drawing ninjas


The end of my first two weeks teaching came much easier than the start. I’m still teaching the same Première IT class and Sixième English class, but by now I have much more control over my classroom dynamics. With my only teaching experience being senior citizens, discipline problems were never something I was dealing with on a daily basis. Here, I am the new mother to 30 african children for four hours in the week. It might not sound to bad now, but i get them for 2 hours straight two times a week, and in between the hours theres a short break that gives them enough time to run to the little shack by the soccer field and buy cookies and sugar coated beignets and come back with sugar sprinkled across their cheeks. I almost lost my voice the first week, but this week I gave them a seating chart and thought of better activities to keep their hands occupied. I gave them paper for drawing and practicing numbers and it worked perfectly. I was also amazed at some of the drawings people did for me. “Draw me 3 bananas,” “draw me five tee-shirts,” “draw me 12 trousers,” “draw me 1 ninja”. They especially liked the ninja, and I got lots of nice renditions of dragon ball z characters.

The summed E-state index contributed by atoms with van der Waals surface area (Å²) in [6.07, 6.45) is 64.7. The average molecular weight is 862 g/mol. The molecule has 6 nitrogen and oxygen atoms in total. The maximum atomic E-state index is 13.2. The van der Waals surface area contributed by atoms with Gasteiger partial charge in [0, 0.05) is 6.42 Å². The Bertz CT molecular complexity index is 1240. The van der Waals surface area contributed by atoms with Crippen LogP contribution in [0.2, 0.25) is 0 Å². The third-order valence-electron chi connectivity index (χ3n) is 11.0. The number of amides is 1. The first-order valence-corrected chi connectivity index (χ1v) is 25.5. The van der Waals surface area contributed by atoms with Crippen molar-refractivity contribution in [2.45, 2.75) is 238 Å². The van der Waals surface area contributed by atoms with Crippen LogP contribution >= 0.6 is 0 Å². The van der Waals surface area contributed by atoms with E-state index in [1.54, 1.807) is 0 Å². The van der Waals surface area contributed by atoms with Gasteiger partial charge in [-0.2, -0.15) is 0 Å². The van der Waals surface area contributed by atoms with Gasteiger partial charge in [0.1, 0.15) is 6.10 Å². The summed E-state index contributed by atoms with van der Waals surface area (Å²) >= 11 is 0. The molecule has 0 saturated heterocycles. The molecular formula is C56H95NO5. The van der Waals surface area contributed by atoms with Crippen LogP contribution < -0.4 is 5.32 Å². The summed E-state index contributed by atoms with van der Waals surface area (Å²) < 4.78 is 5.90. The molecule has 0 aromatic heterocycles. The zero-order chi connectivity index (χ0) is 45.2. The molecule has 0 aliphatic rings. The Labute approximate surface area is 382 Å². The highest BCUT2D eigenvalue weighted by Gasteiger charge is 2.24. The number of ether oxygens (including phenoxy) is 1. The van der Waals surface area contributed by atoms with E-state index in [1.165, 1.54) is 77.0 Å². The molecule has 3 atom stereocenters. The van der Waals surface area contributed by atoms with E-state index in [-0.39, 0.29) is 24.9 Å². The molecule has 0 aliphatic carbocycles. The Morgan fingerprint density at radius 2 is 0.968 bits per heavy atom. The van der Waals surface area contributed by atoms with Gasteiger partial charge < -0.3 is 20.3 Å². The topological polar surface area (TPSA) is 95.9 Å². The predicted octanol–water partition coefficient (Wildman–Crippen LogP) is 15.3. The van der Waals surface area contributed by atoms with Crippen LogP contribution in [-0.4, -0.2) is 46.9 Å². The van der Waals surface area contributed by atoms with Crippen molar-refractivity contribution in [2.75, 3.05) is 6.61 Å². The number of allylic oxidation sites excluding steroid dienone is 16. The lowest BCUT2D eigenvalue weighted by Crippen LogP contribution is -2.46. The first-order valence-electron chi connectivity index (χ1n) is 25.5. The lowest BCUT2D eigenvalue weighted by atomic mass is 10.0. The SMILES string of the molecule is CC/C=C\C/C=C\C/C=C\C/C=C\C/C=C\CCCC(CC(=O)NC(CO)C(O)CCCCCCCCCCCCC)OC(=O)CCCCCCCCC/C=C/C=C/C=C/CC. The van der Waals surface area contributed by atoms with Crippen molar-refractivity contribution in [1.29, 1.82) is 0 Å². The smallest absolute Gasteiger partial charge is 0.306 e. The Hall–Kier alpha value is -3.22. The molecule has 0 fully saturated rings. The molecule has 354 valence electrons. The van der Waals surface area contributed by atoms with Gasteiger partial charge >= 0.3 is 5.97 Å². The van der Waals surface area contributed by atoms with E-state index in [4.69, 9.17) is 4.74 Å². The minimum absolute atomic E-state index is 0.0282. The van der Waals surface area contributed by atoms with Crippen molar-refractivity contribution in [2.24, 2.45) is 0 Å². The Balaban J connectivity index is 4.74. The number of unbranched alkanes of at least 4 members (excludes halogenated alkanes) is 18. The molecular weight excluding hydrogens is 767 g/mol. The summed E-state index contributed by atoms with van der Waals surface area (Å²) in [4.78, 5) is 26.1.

In my Première class, I’ve been going over the different types of networks. The discipline issues are more what you would expect in high school—more psychological torment than loud and unruly babysitting like my sixièmes. The first days they loved finding my buttons and seeing how far they could push me. They laughed at every single inevitable mispronunciation of a word in french, asked me dumb questions to see how I would react. I always thought I’d hate teaching at a high school, but I’ve actually had a fun time giving them a run for their money. (2500 cfa to be exact, roughly 5 bucks) One girl asked me if she could sleep, laughing to herself at the ridiculousness of the question, and i answered with a casual yes, of course, and told her she could sleep outside and the class giggled. “in the sun??” she gasped. “yes, in the sun,” and shrugged my shoulders with a fake look of sympathy on my face and moved on while the class giggled more. I thoroughly enjoy pretending to be a teacher.